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Joseph falls into despair when his nine-year-old son leaves for Australia with his ex. Sufffering the hangover from hell, he walks away from his present life and boards a boat bound for Ireland to confront memories from his childhood.
Matty Burton is the middleweight boxing champion of the world. Now, coming towards the end of his career, he knows that he must make his money and get out of the game. His aim is to secure a home with his wife Emma, and a future for their baby daughter Mia. After a titanic battle against Andre 'The Future' Bryte, Matty returns home to Emma, but moments later collapses on the living room floor from a delayed reaction to a devastating punch. When Matty awakes from the coma, the real fight begins. Suffering from memory loss and with his personality altered, Matty must begin to piece his life back together as his world disintegrates.Written by
Considine plays Matty Burton. Considine was born and raised in a town in Staffordshire also called Burton (Burton-on-Trent). He also went to Burton College where he met now director; Shane Meadows. See more »
Performed by Skepta
Licensed courtesy of Boy Better Know
Written by Joseph Adenuga and Daniel Mukungu
Licensed courtesy of Warner Chappell Music Ltd (PRS) and Domino Publishing Co Ltd, (PRS) See more »
Considine is great. But none of it felt cinematic. It was more like a one-off TV drama.
Boxing is a very well decorated sports sub-genre. You can list off a number of high-quality films from this category that have received high praise from the audience and been given a number of major awards. Two of them have even won Best Picture at the Oscars, Rocky and Million Dollar Baby. But nowadays, I think it's tough to make a really good one now. I feel it as a bit of a worn-out genre. There's not much else you can do different with it.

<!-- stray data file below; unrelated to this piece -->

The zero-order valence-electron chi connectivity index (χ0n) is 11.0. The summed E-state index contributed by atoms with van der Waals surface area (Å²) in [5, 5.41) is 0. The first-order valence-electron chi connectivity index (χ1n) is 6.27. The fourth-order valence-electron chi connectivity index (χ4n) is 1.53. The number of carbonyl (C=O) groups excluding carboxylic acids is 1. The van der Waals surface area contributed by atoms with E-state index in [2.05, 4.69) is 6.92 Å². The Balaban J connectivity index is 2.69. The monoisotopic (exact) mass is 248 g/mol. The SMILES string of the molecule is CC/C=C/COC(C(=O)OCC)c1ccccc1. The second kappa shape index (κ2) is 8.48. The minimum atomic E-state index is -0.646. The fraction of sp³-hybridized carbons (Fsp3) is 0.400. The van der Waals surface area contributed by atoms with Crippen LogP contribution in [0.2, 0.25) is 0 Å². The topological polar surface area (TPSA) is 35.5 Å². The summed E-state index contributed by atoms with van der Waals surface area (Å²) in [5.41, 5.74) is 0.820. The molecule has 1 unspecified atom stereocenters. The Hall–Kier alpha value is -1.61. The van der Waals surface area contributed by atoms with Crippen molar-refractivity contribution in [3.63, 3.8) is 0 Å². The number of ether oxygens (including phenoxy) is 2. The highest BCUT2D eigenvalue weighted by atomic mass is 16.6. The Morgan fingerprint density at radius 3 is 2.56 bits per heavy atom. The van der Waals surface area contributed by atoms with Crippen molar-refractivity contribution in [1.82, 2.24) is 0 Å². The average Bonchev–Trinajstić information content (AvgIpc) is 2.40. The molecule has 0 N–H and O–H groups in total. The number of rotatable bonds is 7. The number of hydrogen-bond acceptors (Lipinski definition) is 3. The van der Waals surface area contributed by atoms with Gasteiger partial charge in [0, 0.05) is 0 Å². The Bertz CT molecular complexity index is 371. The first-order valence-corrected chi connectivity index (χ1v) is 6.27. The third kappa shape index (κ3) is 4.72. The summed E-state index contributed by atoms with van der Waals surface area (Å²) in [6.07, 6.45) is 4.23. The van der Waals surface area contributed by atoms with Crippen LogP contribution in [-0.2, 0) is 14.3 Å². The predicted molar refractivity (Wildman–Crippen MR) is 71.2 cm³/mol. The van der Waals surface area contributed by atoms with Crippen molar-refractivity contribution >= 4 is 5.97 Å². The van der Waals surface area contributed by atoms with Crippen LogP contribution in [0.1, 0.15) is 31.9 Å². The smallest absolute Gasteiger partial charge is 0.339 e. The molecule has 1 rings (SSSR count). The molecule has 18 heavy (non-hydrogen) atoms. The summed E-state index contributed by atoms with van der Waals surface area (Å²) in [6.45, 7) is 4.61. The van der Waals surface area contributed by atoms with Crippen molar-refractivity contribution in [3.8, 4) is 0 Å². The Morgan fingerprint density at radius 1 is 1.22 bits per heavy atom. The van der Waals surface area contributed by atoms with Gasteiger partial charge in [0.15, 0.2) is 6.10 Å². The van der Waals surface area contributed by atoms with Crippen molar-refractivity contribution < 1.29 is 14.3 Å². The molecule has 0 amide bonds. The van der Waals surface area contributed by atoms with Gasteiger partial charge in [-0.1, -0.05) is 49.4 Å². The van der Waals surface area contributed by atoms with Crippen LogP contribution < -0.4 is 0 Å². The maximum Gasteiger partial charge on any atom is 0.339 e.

Now that I've seen Paddy Considine make and star in his own Boxing drama, the story certainly concentrates outside of the ring rather than in it. That's definitely a root that might refresh this genre.
But I felt to be really torn with this one in the end. It starts off with some potential. But I think the pacing of it and general look to it made it look pretty ordinary and dare I say more of a TV drama.
The second half does get better and by the end of it it was a heart-wrenching finale and that was all thanks to Considine.
Paddy Considine was great. It's hard to know what to think of his performance at first. But by the turn of the second half, that's when he truly shines and we get a couple of really emotional moments that did not have a dry eye in the house by the end of it.
Jodie Whittaker was a solid support and had great chemistry with Considine. But sadly, like with a lot of this film, her performance felt better suited to TV.
I've briefly mentioned this already, but the major problem I had with this film was that none of it felt cinematic. It felt more like an excellent one-off TV drama that would win many National TV awards. The story does fall into the trap of a what you expect in a TV movie, the forced themes and melodramatic presentation.
It is a real shame, because Considine's performance comes out really strong by the end of it and enhances everything around him.
Despite the high praise for his acting, there was very little exceptional content outside of that I'm afraid to say. After his incredibly powerful directing in Tyrannosaur, it pains me to say that this did feel disappointing. It's certainly made with good intentions and I think it is still worth seeing for Considine's acting. But maybe wait until you can access it from your home, as that seems to be where you get the best viewing experience.
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